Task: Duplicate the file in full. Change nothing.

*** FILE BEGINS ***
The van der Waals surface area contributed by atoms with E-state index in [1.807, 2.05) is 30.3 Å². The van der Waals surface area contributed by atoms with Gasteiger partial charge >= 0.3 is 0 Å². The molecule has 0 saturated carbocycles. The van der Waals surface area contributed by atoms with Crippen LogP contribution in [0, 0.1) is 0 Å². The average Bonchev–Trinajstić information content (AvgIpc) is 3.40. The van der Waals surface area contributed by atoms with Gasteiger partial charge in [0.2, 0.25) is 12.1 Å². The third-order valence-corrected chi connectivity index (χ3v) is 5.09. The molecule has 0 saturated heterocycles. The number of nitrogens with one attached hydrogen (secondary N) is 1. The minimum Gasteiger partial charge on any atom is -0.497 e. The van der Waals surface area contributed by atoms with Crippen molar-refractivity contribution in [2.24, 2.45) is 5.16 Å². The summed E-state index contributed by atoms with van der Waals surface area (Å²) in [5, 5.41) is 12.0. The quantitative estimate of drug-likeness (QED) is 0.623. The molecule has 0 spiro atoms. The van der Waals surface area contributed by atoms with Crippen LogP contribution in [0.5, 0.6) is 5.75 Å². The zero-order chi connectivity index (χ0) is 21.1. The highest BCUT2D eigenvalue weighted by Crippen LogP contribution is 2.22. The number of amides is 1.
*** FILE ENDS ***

The van der Waals surface area contributed by atoms with E-state index in [1.807, 2.05) is 30.3 Å². The van der Waals surface area contributed by atoms with Gasteiger partial charge >= 0.3 is 0 Å². The molecule has 0 saturated carbocycles. The van der Waals surface area contributed by atoms with Crippen LogP contribution in [0, 0.1) is 0 Å². The average Bonchev–Trinajstić information content (AvgIpc) is 3.40. The van der Waals surface area contributed by atoms with Gasteiger partial charge in [0.2, 0.25) is 12.1 Å². The third-order valence-corrected chi connectivity index (χ3v) is 5.09. The molecule has 0 saturated heterocycles. The number of nitrogens with one attached hydrogen (secondary N) is 1. The minimum Gasteiger partial charge on any atom is -0.497 e. The van der Waals surface area contributed by atoms with Crippen molar-refractivity contribution in [2.24, 2.45) is 5.16 Å². The summed E-state index contributed by atoms with van der Waals surface area (Å²) in [5, 5.41) is 12.0. The quantitative estimate of drug-likeness (QED) is 0.623. The molecule has 0 spiro atoms. The van der Waals surface area contributed by atoms with Crippen LogP contribution in [0.5, 0.6) is 5.75 Å². The zero-order chi connectivity index (χ0) is 21.1. The highest BCUT2D eigenvalue weighted by Crippen LogP contribution is 2.22. The number of amides is 1.